2004 began with a serious case of deja vu, as a questionmark once again hung in the air over who would head up the Venice filmfestival.

In April, the Italian government ousted Venice artisticdirector Moritz de Hadeln, and picked the popular Marco Mueller. But despite arich selection and a glitzier line-up of stars than the Lido had seen indecades, Mueller's race against time to organise the 61st edition wouldalso be remembered for the event's lengthy delays and ticketing chaos.

Meanwhile, it proved to be a twilight year for Mifed, whosevisitors wandered around semi-deserted halls wondering how organisers will pulloff their latest plan for the market next year to travel between Milan and theVenice film festival, and avoid any further confrontation with the AmericanFilm Market and its new autumn slot.

It has also been a tough year for the Italian film industry,which called a self-described 'labour dispute' warning that thejobs of 200,000 people who work for 15,000 companies in the entertainment sectorare at risk due to a lack of efficient government support.

Overheard this year

'The [piracy] problem has always been underestimatedin Italy. I first started chasing pirate copies of films 12 years ago. But thenI got a phone call from two investigating judges who told me to stopinvestigating or I'd probably be killed by the Mafia as it was such ahuge business.' Aurelio De Laurentiis, head of Italian producers unionUNPF, as Italy admitted to having the worst levels of piracy in the westernworld.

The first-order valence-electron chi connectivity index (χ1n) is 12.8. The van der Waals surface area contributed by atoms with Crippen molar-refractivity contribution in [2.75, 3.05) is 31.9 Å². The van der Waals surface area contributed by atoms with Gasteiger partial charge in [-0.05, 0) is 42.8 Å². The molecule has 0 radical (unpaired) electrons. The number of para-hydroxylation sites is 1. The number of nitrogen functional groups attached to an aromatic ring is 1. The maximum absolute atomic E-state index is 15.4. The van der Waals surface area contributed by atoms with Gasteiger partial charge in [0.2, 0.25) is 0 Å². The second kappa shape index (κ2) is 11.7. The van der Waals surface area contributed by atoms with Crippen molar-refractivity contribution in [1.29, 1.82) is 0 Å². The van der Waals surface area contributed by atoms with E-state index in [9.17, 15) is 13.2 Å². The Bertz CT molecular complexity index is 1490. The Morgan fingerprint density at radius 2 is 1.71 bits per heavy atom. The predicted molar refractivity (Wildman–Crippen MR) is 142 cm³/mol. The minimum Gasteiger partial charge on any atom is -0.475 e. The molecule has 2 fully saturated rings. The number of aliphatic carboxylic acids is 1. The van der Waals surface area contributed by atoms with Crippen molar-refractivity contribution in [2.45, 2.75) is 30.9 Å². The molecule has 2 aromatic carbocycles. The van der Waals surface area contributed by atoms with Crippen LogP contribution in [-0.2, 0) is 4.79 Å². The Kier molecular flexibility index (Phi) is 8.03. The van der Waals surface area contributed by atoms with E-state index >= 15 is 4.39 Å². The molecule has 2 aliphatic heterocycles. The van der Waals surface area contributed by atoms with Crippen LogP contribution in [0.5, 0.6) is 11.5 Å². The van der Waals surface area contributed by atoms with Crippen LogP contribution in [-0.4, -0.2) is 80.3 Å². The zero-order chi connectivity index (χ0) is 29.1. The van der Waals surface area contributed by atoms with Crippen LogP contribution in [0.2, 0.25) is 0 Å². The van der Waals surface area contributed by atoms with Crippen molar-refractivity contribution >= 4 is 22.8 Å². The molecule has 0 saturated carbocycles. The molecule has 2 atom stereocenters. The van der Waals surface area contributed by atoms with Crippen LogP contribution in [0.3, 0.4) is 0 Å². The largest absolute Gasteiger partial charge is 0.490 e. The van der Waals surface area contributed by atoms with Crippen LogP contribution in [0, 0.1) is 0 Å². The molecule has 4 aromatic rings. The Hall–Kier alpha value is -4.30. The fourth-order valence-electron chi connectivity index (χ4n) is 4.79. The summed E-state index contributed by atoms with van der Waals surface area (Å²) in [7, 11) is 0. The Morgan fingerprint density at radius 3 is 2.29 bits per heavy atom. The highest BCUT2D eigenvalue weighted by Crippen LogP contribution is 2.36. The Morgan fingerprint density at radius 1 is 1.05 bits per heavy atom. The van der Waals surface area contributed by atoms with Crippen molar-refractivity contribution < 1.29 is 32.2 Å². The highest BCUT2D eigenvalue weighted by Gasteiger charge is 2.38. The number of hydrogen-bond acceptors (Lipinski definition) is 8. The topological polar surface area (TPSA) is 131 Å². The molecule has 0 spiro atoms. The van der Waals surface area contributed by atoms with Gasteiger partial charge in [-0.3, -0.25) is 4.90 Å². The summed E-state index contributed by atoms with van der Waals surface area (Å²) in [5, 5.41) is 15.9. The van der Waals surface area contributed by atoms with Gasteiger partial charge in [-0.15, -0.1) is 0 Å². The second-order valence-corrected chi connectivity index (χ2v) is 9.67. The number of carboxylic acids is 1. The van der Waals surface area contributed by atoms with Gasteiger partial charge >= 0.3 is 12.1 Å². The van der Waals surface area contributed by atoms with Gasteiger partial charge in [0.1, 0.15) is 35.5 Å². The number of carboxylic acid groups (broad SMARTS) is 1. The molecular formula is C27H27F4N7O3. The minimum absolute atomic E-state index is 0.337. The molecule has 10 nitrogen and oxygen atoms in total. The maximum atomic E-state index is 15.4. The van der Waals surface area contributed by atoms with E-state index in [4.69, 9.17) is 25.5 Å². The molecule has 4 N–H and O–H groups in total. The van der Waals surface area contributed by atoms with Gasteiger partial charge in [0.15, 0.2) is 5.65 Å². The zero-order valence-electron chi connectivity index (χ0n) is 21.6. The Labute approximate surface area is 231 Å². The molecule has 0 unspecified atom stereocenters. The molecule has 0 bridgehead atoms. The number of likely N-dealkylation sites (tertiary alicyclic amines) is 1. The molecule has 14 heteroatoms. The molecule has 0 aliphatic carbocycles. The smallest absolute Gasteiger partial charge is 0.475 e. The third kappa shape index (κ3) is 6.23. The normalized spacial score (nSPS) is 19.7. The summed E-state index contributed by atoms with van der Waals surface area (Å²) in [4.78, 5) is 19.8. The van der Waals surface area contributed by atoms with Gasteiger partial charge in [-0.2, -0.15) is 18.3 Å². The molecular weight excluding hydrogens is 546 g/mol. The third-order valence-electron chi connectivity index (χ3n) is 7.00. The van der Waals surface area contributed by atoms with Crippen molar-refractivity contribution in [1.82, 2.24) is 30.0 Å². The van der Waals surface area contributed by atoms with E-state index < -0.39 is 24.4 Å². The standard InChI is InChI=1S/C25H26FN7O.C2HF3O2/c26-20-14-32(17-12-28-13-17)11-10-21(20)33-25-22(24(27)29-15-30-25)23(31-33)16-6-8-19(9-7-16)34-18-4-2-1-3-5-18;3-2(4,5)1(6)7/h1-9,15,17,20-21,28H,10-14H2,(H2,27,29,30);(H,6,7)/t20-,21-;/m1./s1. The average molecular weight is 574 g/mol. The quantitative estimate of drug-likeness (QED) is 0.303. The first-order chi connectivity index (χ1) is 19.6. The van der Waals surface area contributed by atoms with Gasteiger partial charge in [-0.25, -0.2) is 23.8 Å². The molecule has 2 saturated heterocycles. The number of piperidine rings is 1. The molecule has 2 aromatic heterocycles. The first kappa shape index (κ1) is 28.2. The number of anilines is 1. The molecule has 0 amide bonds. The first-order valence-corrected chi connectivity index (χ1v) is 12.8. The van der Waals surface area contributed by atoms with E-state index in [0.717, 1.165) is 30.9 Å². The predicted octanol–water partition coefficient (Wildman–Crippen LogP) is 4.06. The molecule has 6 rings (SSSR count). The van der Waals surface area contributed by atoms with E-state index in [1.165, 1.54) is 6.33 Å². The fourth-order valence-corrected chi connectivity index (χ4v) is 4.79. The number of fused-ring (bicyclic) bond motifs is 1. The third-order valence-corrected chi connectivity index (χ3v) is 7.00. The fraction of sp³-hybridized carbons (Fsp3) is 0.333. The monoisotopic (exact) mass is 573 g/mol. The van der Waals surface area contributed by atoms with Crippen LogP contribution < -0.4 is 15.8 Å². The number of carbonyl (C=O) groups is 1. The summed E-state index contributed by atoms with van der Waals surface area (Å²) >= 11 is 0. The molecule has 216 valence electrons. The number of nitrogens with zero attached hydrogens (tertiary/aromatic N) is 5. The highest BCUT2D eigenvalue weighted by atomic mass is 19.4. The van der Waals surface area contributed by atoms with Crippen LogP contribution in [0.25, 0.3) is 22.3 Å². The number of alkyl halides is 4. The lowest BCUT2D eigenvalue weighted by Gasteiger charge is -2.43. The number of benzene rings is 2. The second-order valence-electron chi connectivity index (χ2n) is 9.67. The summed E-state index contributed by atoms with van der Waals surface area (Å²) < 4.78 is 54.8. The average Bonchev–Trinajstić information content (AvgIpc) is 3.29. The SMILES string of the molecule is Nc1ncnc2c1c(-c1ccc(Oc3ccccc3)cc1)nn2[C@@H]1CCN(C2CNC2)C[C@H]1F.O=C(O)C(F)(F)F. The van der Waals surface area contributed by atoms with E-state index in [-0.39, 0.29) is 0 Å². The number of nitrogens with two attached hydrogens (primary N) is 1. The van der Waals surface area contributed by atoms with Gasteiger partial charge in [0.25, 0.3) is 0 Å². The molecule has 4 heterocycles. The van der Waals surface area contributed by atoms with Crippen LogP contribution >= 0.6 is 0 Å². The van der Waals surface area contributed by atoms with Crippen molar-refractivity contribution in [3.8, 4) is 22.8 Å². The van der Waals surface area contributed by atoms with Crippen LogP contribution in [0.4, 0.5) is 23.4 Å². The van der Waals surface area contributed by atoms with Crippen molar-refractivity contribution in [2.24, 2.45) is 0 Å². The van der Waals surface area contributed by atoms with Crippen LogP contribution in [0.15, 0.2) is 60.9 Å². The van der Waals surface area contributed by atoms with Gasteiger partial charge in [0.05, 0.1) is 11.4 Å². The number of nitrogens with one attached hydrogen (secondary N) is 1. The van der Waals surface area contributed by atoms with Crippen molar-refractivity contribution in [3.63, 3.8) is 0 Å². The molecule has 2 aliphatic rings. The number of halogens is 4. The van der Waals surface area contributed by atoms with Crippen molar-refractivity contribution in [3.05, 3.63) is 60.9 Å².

'In a Formula One race, cars have to make a stop inthe pit lane, so that you can change their tyres and fill them up with petrol.That's what's happened here. We had to stop for a bit, to changethe tyres and improve the entire cinema law.' Gianni Profita, head of thegovernment's film department, on why producers were still waiting forfrozen state funds months after the new cinema law had been approved. Profitahas since been replaced by Gaetano Blandini and producers are still awaitingfrozen funds.

'I am not happy. I am furious. First they ruinme and then they say I haven't done anything wrong'' VittorioCecchi Gori, whose production, distribution and exhibition empire crumbled fouryears ago amid a whirlwind of bad debt and corruption charges - after hewas cleared of laundering money.

Breakthrough talent

Former Italian champion swimmer Raoul Bova has establishedan adoring fan base in Italy for his roles as an action hero in local TV drama.After starring in Turkish-Italian director Ferzan Ozpetek's 2003 featurefilm, Facing Windows, Bova made aninternational leap in 2004. He has since starred in Under the TuscanSun, and played the lead in AlienVs Predator.

Box office snapshot

Highest-grossing film: LOTR: The Return Of The King (Medusa Film) $30.4m

Highest-grossing arthouse film: Fahrenheit 9/11 (Bim Distribuzione) $11.9m

Highest-grossing local film: Don't Move (Medusa Film) $11.2m